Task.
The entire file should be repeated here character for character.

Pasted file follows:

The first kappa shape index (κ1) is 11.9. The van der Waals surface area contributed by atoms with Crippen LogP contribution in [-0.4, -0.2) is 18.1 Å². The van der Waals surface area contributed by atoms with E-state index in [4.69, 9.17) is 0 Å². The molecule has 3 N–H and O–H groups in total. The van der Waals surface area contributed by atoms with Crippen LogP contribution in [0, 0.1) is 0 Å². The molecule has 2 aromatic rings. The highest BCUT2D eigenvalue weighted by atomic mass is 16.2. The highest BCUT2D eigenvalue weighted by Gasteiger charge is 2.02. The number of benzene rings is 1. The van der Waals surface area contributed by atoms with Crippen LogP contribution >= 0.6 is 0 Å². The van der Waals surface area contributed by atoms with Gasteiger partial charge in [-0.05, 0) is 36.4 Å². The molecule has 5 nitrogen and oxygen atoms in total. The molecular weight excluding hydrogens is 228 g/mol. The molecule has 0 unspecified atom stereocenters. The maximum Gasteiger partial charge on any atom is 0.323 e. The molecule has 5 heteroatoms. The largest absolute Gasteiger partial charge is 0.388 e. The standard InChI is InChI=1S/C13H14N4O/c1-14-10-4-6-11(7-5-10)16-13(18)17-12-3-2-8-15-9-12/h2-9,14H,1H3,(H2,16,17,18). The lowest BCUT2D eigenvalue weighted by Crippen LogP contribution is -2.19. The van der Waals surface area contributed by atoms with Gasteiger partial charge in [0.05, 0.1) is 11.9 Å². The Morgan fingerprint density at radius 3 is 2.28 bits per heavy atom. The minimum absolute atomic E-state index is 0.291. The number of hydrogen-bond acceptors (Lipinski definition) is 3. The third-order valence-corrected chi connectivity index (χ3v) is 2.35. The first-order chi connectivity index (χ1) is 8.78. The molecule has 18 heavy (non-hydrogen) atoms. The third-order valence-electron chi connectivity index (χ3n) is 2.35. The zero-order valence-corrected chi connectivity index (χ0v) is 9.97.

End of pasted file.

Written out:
The first kappa shape index (κ1) is 11.9. The van der Waals surface area contributed by atoms with Crippen LogP contribution in [-0.4, -0.2) is 18.1 Å². The van der Waals surface area contributed by atoms with E-state index in [4.69, 9.17) is 0 Å². The molecule has 3 N–H and O–H groups in total. The van der Waals surface area contributed by atoms with Crippen LogP contribution in [0, 0.1) is 0 Å². The molecule has 2 aromatic rings. The highest BCUT2D eigenvalue weighted by atomic mass is 16.2. The highest BCUT2D eigenvalue weighted by Gasteiger charge is 2.02. The number of benzene rings is 1. The van der Waals surface area contributed by atoms with Crippen LogP contribution >= 0.6 is 0 Å². The van der Waals surface area contributed by atoms with Gasteiger partial charge in [-0.05, 0) is 36.4 Å². The molecule has 5 nitrogen and oxygen atoms in total. The molecular weight excluding hydrogens is 228 g/mol. The molecule has 0 unspecified atom stereocenters. The maximum Gasteiger partial charge on any atom is 0.323 e. The molecule has 5 heteroatoms. The largest absolute Gasteiger partial charge is 0.388 e. The standard InChI is InChI=1S/C13H14N4O/c1-14-10-4-6-11(7-5-10)16-13(18)17-12-3-2-8-15-9-12/h2-9,14H,1H3,(H2,16,17,18). The lowest BCUT2D eigenvalue weighted by Crippen LogP contribution is -2.19. The van der Waals surface area contributed by atoms with Gasteiger partial charge in [0.05, 0.1) is 11.9 Å². The Morgan fingerprint density at radius 3 is 2.28 bits per heavy atom. The minimum absolute atomic E-state index is 0.291. The number of hydrogen-bond acceptors (Lipinski definition) is 3. The third-order valence-corrected chi connectivity index (χ3v) is 2.35. The first-order chi connectivity index (χ1) is 8.78. The molecule has 18 heavy (non-hydrogen) atoms. The third-order valence-electron chi connectivity index (χ3n) is 2.35. The zero-order valence-corrected chi connectivity index (χ0v) is 9.97.